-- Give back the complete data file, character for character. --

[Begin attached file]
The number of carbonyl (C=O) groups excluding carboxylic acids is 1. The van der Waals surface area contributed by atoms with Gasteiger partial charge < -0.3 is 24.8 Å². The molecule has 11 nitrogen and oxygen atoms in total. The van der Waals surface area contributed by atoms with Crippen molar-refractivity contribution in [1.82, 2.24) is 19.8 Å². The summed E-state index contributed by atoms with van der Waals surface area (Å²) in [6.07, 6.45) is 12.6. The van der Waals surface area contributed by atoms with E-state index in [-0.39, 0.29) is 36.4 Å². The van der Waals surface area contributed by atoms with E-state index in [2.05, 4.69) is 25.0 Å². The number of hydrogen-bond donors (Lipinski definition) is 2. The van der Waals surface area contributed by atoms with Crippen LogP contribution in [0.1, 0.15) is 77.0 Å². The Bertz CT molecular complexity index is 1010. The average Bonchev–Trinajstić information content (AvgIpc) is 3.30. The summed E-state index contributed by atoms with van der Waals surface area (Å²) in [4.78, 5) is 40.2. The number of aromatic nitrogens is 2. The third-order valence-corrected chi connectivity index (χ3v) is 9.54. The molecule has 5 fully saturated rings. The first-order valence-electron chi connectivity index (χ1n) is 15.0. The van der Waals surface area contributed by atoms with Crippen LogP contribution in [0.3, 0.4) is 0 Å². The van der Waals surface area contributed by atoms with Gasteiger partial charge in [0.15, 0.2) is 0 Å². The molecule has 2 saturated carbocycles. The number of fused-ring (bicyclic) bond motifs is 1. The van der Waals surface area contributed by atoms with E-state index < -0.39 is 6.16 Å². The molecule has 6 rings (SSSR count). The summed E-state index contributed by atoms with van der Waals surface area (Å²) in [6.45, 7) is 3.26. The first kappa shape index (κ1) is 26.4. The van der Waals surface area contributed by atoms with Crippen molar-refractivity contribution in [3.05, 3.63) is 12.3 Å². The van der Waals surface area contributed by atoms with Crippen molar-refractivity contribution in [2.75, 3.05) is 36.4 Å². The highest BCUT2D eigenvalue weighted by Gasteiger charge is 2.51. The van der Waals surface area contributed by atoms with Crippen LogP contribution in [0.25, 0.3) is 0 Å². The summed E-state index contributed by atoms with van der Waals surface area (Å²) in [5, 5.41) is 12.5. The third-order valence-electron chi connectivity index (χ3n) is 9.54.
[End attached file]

The number of carbonyl (C=O) groups excluding carboxylic acids is 1. The van der Waals surface area contributed by atoms with Gasteiger partial charge < -0.3 is 24.8 Å². The molecule has 11 nitrogen and oxygen atoms in total. The van der Waals surface area contributed by atoms with Crippen molar-refractivity contribution in [1.82, 2.24) is 19.8 Å². The summed E-state index contributed by atoms with van der Waals surface area (Å²) in [6.07, 6.45) is 12.6. The van der Waals surface area contributed by atoms with E-state index in [-0.39, 0.29) is 36.4 Å². The van der Waals surface area contributed by atoms with E-state index in [2.05, 4.69) is 25.0 Å². The number of hydrogen-bond donors (Lipinski definition) is 2. The van der Waals surface area contributed by atoms with Crippen LogP contribution in [0.1, 0.15) is 77.0 Å². The Bertz CT molecular complexity index is 1010. The average Bonchev–Trinajstić information content (AvgIpc) is 3.30. The summed E-state index contributed by atoms with van der Waals surface area (Å²) in [4.78, 5) is 40.2. The number of aromatic nitrogens is 2. The third-order valence-corrected chi connectivity index (χ3v) is 9.54. The molecule has 5 fully saturated rings. The first-order valence-electron chi connectivity index (χ1n) is 15.0. The van der Waals surface area contributed by atoms with Crippen LogP contribution in [0.3, 0.4) is 0 Å². The van der Waals surface area contributed by atoms with Gasteiger partial charge in [0.15, 0.2) is 0 Å². The molecule has 2 saturated carbocycles. The number of fused-ring (bicyclic) bond motifs is 1. The van der Waals surface area contributed by atoms with E-state index < -0.39 is 6.16 Å². The molecule has 6 rings (SSSR count). The summed E-state index contributed by atoms with van der Waals surface area (Å²) in [6.45, 7) is 3.26. The first kappa shape index (κ1) is 26.4. The van der Waals surface area contributed by atoms with Crippen molar-refractivity contribution in [3.05, 3.63) is 12.3 Å². The van der Waals surface area contributed by atoms with Crippen molar-refractivity contribution in [2.75, 3.05) is 36.4 Å². The highest BCUT2D eigenvalue weighted by Gasteiger charge is 2.51. The van der Waals surface area contributed by atoms with Crippen LogP contribution in [0.25, 0.3) is 0 Å². The summed E-state index contributed by atoms with van der Waals surface area (Å²) in [5, 5.41) is 12.5. The third-order valence-electron chi connectivity index (χ3n) is 9.54.